Campuses:

Electromagnetic theory

Wednesday, March 15, 2017 - 10:15am - 11:05am
Ross McPhedran (University of Sydney)
Two important problems in current photonics concern the optimal choice of materials for coupling light into surface plasmons, and for use in high absorbing thin layers for photovoltaic cells. We describe recent work on the use of zirconium nitride and titanium nitride as alternatives to silver in gold in coupling light from free space into surface plasmons,and show all four can provide coupling efficiencies over 87 % for wavelengths between 0.5 and 2.0 micron.
Tuesday, October 3, 2006 - 11:00am - 11:50am
Sia Nemat-Nasser (University of California, San Diego)
We outline recent achievements in creating structural composite
materials with controlled electromagnetic properties, as an integral
part of a multifunctional material system. The electromagnetic
response is tailored by incorporating within the material small
amounts of suitably configured, periodically distributed, electric
conductors to produce distributed electric inductance and
capacitance. The small-scale response of the conductors can be
homogenized to give overall macroscopic EM material properties at
Wednesday, October 4, 2006 - 9:30am - 10:20am
Nader Engheta (University of Pennsylvania)
Metamaterials, which are engineered composite media with unconventional electromagnetic and optical properties, can be formed by
embedding sub-wavelength inclusions as artificial molecules in host media in order to exhibit specific desired response
functions. They can have exciting characteristics in manipulating and processing RF, microwave, IR and optical signal
information. Various features of these media are being investigated and some of the fundamental concepts and theories and modeling
Monday, October 2, 2006 - 11:00am - 11:50am
Graeme Milton (The University of Utah)
We show how a slightly lossy superlens of thickness d cloaks
collections of polarizable line dipoles or point dipoles or finite
energy dipole sources that lie
within a distance of d/2 of the lens. In the limit as the loss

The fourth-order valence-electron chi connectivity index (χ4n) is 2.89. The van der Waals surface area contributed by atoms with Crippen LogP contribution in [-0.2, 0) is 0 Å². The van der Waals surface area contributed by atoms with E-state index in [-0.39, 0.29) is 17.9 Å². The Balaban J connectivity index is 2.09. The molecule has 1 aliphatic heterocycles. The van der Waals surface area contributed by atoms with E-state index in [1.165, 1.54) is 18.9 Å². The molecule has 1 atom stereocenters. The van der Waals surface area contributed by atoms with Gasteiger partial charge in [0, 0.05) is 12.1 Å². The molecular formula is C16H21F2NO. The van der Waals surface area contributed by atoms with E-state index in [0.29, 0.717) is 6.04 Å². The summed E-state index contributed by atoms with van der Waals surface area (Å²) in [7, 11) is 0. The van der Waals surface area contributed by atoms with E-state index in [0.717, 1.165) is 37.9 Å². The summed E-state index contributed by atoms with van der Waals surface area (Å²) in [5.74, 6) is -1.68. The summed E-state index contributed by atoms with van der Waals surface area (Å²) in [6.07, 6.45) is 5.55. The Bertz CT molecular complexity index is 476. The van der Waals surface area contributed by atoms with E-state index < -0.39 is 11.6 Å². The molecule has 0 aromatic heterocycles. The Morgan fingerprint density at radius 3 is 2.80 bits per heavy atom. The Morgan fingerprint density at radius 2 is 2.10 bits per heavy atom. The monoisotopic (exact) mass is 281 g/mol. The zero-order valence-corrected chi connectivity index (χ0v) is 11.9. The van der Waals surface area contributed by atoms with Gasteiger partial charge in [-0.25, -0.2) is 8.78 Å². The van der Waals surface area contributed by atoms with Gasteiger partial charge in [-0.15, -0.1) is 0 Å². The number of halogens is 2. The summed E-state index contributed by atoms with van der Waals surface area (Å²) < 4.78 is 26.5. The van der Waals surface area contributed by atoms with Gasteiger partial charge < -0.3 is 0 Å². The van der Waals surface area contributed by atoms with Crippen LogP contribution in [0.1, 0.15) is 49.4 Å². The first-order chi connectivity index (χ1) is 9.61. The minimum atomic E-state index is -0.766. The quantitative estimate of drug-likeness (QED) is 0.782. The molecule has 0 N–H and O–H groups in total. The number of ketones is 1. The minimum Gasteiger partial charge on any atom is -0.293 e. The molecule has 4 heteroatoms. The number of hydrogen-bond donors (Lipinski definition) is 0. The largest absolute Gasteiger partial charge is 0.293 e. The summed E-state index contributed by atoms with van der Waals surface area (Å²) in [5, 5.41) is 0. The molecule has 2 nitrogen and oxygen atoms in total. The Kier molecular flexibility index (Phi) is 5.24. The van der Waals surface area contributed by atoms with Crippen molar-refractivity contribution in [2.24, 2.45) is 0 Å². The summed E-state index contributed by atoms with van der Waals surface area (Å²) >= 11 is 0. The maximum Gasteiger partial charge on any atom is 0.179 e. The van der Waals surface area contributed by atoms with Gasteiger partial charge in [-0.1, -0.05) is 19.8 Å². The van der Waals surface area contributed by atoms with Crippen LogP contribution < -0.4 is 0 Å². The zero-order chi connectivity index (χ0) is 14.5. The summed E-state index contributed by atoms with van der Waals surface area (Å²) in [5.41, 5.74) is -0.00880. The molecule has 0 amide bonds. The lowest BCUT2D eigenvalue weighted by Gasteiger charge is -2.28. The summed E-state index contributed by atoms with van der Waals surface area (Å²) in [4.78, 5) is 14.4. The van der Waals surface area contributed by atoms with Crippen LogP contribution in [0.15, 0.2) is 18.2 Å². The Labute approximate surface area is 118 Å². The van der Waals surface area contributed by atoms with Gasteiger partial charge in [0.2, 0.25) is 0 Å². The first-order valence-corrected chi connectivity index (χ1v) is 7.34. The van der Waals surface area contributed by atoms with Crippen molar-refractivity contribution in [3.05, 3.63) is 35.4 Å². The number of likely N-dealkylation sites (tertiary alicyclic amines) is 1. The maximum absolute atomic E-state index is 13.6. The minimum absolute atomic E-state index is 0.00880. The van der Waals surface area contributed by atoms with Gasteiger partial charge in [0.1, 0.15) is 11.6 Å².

in the lens tends to zero, these become essentially invisible
from the outside through the cancelling effects of localized resonances
generated by the interaction of the source and the superlens. The
lossless perfect Veselago lens has
attracted a lot of debate. It is shown that as time
Tuesday, October 3, 2006 - 3:00pm - 3:50pm
Leslie Greengard (New York University)
We will review the analytic and computational foundations of
Green's function-based methods for electromagnetic scattering,
including high order integral representations, fast solvers,
and quasi-periodicity. We will then discuss the development of
easy-to-use numerical simulation environments, and present some
applications to photonic crystals, random microstructures, and
negative index materials.
Wednesday, January 11, 2006 - 9:00am - 9:45am
Sarah Patch (University of Wisconsin)
Thermoacoustic tomography (TCT) is a hybrid imaging technique that has been
proposed as an alternative to xray mammography. Ideally, electromagnetic (EM)
energy is deposited into the breast tissue uniformly in space, but impulsively
in time. This heats the tissue causing thermal expansion. Cancerous masses
absorb more energy than healthy tissue, creating a pressure wave, which is
detected by standard ultrasound transducers placed on the surface of a
hemisphere surrounding the breast. Assuming constant sound speed and zero
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